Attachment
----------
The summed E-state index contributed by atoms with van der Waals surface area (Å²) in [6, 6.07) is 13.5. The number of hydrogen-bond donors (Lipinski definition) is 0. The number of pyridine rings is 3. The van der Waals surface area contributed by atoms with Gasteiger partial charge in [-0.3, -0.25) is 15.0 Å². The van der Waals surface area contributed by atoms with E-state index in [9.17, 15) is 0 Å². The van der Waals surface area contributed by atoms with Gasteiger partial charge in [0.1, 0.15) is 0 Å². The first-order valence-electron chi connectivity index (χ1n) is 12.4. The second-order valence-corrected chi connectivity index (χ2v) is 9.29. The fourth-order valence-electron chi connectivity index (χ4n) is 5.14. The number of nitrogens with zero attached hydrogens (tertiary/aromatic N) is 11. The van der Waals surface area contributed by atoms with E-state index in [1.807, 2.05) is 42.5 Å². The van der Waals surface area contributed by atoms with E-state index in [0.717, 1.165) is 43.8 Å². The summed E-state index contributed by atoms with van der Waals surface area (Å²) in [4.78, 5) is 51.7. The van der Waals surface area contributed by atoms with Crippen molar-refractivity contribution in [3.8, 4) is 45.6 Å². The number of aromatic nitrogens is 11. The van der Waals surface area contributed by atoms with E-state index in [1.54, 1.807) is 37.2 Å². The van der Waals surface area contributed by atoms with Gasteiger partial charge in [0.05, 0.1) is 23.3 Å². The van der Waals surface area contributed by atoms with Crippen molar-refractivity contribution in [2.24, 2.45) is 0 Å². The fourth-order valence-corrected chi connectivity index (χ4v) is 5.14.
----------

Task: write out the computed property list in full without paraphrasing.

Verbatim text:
The summed E-state index contributed by atoms with van der Waals surface area (Å²) in [6, 6.07) is 13.5. The number of hydrogen-bond donors (Lipinski definition) is 0. The number of pyridine rings is 3. The van der Waals surface area contributed by atoms with Gasteiger partial charge in [-0.3, -0.25) is 15.0 Å². The van der Waals surface area contributed by atoms with E-state index in [9.17, 15) is 0 Å². The van der Waals surface area contributed by atoms with Gasteiger partial charge in [0.1, 0.15) is 0 Å². The first-order valence-electron chi connectivity index (χ1n) is 12.4. The second-order valence-corrected chi connectivity index (χ2v) is 9.29. The fourth-order valence-electron chi connectivity index (χ4n) is 5.14. The number of nitrogens with zero attached hydrogens (tertiary/aromatic N) is 11. The van der Waals surface area contributed by atoms with E-state index in [1.807, 2.05) is 42.5 Å². The van der Waals surface area contributed by atoms with E-state index in [0.717, 1.165) is 43.8 Å². The summed E-state index contributed by atoms with van der Waals surface area (Å²) in [4.78, 5) is 51.7. The van der Waals surface area contributed by atoms with Crippen molar-refractivity contribution in [3.8, 4) is 45.6 Å². The number of aromatic nitrogens is 11. The van der Waals surface area contributed by atoms with E-state index in [1.54, 1.807) is 37.2 Å². The van der Waals surface area contributed by atoms with Gasteiger partial charge in [0.05, 0.1) is 23.3 Å². The van der Waals surface area contributed by atoms with Crippen molar-refractivity contribution in [2.24, 2.45) is 0 Å². The fourth-order valence-corrected chi connectivity index (χ4v) is 5.14.